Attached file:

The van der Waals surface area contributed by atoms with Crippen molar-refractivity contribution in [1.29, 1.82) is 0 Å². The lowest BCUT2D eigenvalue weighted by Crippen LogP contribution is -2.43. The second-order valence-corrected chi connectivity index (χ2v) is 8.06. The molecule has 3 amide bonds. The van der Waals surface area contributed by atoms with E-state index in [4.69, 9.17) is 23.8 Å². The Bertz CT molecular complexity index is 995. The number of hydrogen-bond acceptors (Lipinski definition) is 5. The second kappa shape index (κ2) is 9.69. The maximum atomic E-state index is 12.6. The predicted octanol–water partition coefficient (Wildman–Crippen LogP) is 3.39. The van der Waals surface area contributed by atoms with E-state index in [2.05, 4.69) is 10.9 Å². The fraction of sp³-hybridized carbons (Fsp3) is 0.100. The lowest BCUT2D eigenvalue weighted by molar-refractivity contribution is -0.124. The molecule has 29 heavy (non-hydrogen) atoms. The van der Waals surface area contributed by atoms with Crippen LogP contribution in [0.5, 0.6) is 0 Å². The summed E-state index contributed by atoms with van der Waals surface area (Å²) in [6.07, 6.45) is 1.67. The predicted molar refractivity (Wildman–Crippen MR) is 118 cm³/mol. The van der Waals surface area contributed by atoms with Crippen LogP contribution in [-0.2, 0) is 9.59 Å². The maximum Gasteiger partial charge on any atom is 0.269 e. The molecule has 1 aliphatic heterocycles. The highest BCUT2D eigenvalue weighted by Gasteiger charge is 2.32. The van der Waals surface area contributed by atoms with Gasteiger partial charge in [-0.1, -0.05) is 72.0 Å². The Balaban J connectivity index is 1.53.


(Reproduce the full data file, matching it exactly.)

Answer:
The van der Waals surface area contributed by atoms with Crippen molar-refractivity contribution in [1.29, 1.82) is 0 Å². The lowest BCUT2D eigenvalue weighted by Crippen LogP contribution is -2.43. The second-order valence-corrected chi connectivity index (χ2v) is 8.06. The molecule has 3 amide bonds. The van der Waals surface area contributed by atoms with E-state index in [4.69, 9.17) is 23.8 Å². The Bertz CT molecular complexity index is 995. The number of hydrogen-bond acceptors (Lipinski definition) is 5. The second kappa shape index (κ2) is 9.69. The maximum atomic E-state index is 12.6. The predicted octanol–water partition coefficient (Wildman–Crippen LogP) is 3.39. The van der Waals surface area contributed by atoms with E-state index in [2.05, 4.69) is 10.9 Å². The fraction of sp³-hybridized carbons (Fsp3) is 0.100. The lowest BCUT2D eigenvalue weighted by molar-refractivity contribution is -0.124. The molecule has 29 heavy (non-hydrogen) atoms. The van der Waals surface area contributed by atoms with Crippen LogP contribution in [0.5, 0.6) is 0 Å². The summed E-state index contributed by atoms with van der Waals surface area (Å²) in [6.07, 6.45) is 1.67. The predicted molar refractivity (Wildman–Crippen MR) is 118 cm³/mol. The van der Waals surface area contributed by atoms with Crippen LogP contribution in [-0.2, 0) is 9.59 Å². The maximum Gasteiger partial charge on any atom is 0.269 e. The molecule has 1 aliphatic heterocycles. The highest BCUT2D eigenvalue weighted by Gasteiger charge is 2.32. The van der Waals surface area contributed by atoms with Gasteiger partial charge in [-0.1, -0.05) is 72.0 Å². The Balaban J connectivity index is 1.53.